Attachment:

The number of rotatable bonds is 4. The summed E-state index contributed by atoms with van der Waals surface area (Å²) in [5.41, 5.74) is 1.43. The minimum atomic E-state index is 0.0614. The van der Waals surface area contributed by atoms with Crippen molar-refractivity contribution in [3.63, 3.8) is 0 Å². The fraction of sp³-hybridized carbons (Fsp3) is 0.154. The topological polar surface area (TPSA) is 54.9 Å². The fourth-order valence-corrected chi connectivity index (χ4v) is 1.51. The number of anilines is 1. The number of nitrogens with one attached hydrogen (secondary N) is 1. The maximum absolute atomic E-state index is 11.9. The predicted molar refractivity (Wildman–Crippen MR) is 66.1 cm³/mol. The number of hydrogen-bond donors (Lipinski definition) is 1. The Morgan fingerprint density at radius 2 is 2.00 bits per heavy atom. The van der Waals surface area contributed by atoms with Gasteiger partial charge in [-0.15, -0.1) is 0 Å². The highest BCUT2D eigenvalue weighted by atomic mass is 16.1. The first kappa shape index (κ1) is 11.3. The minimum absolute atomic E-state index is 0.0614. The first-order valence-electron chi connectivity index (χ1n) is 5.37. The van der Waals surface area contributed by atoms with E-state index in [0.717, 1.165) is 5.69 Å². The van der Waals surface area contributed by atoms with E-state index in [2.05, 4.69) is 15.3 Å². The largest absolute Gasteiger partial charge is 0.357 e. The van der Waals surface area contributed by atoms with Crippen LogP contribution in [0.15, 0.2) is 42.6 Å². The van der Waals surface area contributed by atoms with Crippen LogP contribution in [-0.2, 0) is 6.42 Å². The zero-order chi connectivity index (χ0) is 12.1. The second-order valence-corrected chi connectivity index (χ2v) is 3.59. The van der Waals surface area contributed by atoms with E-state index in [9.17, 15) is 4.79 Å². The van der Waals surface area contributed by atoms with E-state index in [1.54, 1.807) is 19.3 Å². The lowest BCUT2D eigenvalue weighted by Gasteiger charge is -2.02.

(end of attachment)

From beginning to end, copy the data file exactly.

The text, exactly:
The number of rotatable bonds is 4. The summed E-state index contributed by atoms with van der Waals surface area (Å²) in [5.41, 5.74) is 1.43. The minimum atomic E-state index is 0.0614. The van der Waals surface area contributed by atoms with Crippen molar-refractivity contribution in [3.63, 3.8) is 0 Å². The fraction of sp³-hybridized carbons (Fsp3) is 0.154. The topological polar surface area (TPSA) is 54.9 Å². The fourth-order valence-corrected chi connectivity index (χ4v) is 1.51. The number of anilines is 1. The number of nitrogens with one attached hydrogen (secondary N) is 1. The maximum absolute atomic E-state index is 11.9. The predicted molar refractivity (Wildman–Crippen MR) is 66.1 cm³/mol. The number of hydrogen-bond donors (Lipinski definition) is 1. The Morgan fingerprint density at radius 2 is 2.00 bits per heavy atom. The van der Waals surface area contributed by atoms with Gasteiger partial charge in [-0.15, -0.1) is 0 Å². The highest BCUT2D eigenvalue weighted by atomic mass is 16.1. The first kappa shape index (κ1) is 11.3. The minimum absolute atomic E-state index is 0.0614. The first-order valence-electron chi connectivity index (χ1n) is 5.37. The van der Waals surface area contributed by atoms with E-state index in [0.717, 1.165) is 5.69 Å². The van der Waals surface area contributed by atoms with E-state index in [2.05, 4.69) is 15.3 Å². The largest absolute Gasteiger partial charge is 0.357 e. The van der Waals surface area contributed by atoms with Crippen LogP contribution in [0.15, 0.2) is 42.6 Å². The van der Waals surface area contributed by atoms with Crippen LogP contribution in [-0.2, 0) is 6.42 Å². The zero-order chi connectivity index (χ0) is 12.1. The second-order valence-corrected chi connectivity index (χ2v) is 3.59. The van der Waals surface area contributed by atoms with E-state index in [9.17, 15) is 4.79 Å². The van der Waals surface area contributed by atoms with E-state index in [1.54, 1.807) is 19.3 Å². The lowest BCUT2D eigenvalue weighted by Gasteiger charge is -2.02.